Project Details


Aversive stressors alter cellular and humoral immune measures in rats and mice. Using rats exposed to an acute (one time) footshock stressor, a cholera toxin (CT) as antigen, preliminary data has led to the conclusion that (i) antigen-specific in vitro memory spleen cell proliferation and serum antibody levels are suppressed only when primary immunization occurs immediately after the stressor (but not > 24 hrs later); (ii) stressor exposure of antigen-primed rats 7 days after immunization results in enhanced antigen-specific spleen cell memory proliferation, but suppressed non-specific mitogen-induced proliferation. In pursuing the immunological mechanisms of these stressor-induced effects, the focus of the proposed experiments will be on the study of accessory cell function and T cell reactivity to antigen immediately following stressor exposure. Since the immune response to CT is altered only when footshock is in close proximity to immunization, stress may alter accessory cell function. Therefore, Specific aim 1 will address the effects of acute footshock on (i) antigen presentation by antigen-presenting cells (APC), and (ii) macrophage (Mo) production of IL-1, IL-6, TNF, TGF, and PGE2. In addition, the in vivo role of Mo in mediating stressor-induced suppression of lymphocyte function, will be investigated. Specific aim 2 will examine the effect of stress on T lymphocyte reactivity to antigen immediately after stressor exposure. Thus, unprimed splenic T cells will be assayed for (i) proliferative activity to antigen-specific and non- specific signals in vitro, (ii) the ability of Th1 CD4+ T cells to secrete IL-2 and IFN-gamma, and Th2 CD4+ T cells to elaborate IL-4 and IL-6, and (iii) CD4+ and CD8+ T cell helper and suppressor regulatory function, respectively. These measures represent the major interacting components of T lymphocyte antigen-specific immune responses, that can also regulate B cell function, which, as stated above, was suppressed by footshock at the time of immunization. The proliferative, cytokine, and regulatory measures for T cell reactivity will also form the basis of the final series of investigators in Specific Aim 3. These experiments will test whether acute footshock differentially alters the reactivity of naive and memory T cells to antigen-specific and non-specific signals. This will be accomplished by dividing splenic T lymphocytes, from stressed and non-stressed antigen-primed rats, into OX-22- (memory) and OX-22+ (naive) populations, and assessing the parameters studied in Specific Aim 2. Collectively, these studies will generate important avenues for the investigation of basic immune mechanisms altered by acute stressor exposure, and facilitate understanding of how environmental factors, such as stress, can influence the immune response to viral infections, such as HIV.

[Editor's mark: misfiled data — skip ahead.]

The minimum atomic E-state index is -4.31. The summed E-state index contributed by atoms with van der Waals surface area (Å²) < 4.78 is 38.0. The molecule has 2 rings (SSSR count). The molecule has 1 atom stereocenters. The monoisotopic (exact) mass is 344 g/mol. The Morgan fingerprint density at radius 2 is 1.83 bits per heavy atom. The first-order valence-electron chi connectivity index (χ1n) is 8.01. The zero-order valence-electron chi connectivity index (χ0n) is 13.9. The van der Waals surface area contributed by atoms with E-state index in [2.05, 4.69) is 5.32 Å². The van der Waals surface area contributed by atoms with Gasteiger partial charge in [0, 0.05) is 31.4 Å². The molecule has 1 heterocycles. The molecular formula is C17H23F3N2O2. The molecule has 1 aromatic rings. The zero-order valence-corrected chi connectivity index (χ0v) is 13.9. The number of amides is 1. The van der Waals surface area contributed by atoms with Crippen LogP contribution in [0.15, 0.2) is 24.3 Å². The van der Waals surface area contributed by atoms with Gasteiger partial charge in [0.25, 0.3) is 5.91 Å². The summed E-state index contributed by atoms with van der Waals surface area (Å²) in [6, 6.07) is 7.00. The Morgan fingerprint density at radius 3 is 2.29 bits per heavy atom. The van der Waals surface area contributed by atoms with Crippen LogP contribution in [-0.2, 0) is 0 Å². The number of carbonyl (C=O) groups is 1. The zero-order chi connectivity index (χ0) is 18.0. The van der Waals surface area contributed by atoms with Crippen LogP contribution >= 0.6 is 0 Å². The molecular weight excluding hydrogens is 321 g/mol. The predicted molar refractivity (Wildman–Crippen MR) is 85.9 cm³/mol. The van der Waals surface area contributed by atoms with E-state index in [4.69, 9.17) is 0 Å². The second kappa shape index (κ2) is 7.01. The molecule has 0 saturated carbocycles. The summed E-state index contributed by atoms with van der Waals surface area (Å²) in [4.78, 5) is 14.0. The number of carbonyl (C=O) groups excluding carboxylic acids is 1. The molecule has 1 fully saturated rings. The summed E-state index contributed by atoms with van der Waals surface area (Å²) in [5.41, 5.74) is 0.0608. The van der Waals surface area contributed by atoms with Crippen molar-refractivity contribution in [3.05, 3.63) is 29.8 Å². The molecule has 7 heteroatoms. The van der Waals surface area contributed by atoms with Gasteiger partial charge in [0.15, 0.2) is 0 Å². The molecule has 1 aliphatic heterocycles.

Effective start/end date7/1/936/30/99


  • National Institute of Mental Health


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